After a Kansas University staff member sent out an email last week to national greek organizations that mentioned the possibility that KU could require freshmen to live in student housing, other KU officials were quick to dispel the claim, saying the bad information was the result of a miscommunication.
Amy Long, an associate director of the Student Life and Involvement Center for greek life and leadership programs, sent an email on Tuesday to national fraternity chapter leaders asking for some information on how many freshmen were living in KU chapter houses, as well as the various campuses that allow freshmen to live in chapter houses.
“Currently, as part of the university’s strategic planning process, one item being considered is moving to a first year live on requirement for all students,” Long wrote. “This would no longer allow new members to live in chapter property their freshman year.”
On Wednesday, Tammara Durham, KU’s interim vice provost for student affairs, sent another message to chapter leaders to “correct” Long’s message.
“There is no university intention of prohibiting freshmen students from living in fraternity houses,” Durham wrote. “I was simply interested in this information as I take on a new role at the university.”
Long often works and communicates with greek leadership organizations in her role at KU. Durham is serving as KU’s interim vice provost for student affairs, a position that includes some responsibilities over students that were formerly handled by Marlesa Roney, who had been serving as KU’s vice provost for student success.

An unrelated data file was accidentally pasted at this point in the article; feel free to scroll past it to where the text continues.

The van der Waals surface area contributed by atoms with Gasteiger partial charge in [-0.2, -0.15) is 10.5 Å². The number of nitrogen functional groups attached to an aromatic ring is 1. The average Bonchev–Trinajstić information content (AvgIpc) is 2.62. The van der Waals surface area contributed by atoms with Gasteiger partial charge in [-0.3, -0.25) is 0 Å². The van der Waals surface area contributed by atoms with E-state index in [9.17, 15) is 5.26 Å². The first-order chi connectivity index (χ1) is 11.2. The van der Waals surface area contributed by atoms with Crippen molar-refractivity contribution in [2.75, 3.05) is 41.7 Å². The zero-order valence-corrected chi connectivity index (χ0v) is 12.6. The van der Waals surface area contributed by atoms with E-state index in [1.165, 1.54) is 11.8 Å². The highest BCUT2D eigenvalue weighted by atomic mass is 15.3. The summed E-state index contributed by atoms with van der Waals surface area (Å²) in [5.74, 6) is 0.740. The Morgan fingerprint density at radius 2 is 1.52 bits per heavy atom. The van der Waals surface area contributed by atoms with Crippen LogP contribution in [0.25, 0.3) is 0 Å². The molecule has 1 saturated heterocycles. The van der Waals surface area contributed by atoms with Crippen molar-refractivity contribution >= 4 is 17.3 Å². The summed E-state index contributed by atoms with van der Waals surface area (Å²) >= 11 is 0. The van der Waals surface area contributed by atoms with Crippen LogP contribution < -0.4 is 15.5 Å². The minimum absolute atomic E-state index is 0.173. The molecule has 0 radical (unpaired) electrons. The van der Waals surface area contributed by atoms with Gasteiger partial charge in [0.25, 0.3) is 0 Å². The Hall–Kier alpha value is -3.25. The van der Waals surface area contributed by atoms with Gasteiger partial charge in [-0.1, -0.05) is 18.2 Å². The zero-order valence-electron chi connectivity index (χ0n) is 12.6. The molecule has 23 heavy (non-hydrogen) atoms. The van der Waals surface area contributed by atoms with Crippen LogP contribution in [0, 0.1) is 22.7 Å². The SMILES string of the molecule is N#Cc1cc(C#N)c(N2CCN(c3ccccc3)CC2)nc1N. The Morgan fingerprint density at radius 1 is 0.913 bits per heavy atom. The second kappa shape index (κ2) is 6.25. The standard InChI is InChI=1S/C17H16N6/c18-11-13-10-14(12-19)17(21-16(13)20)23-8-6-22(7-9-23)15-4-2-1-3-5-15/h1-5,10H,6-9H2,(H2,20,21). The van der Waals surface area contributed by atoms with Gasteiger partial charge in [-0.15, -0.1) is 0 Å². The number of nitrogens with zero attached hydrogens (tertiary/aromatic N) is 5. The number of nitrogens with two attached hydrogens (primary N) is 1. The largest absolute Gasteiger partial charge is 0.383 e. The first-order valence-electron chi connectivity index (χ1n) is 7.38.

On Monday, both Long and Durham referred questions on the issue to Jack Martin, a KU spokesman.
Martin said that Long’s message was the result of a misunderstanding of Durham’s request for information, and affirmed that KU had no plans to require freshmen to live in student housing.
The university continued to receive questions on the issue late last week, and Tim Caboni, KU’s vice chancellor for public affairs, sent out another message on the issue, and confirmed that “[t]here have been some communications from university staff members that have not been accurate.”
Caboni wrote that the recommendation isn’t being planned, and isn’t being recommended by Huron Consulting, which is looking at a variety of ways KU could cut costs and build revenue.
“Furthermore, KU doesn’t have the capacity in on-campus housing to even implement such a requirement,” Caboni wrote. “I want to apologize for the Greek community feeling singled out in discussions about student housing. As a former fraternity president, I know firsthand the positive formative experiences that can result from Greek affiliation.”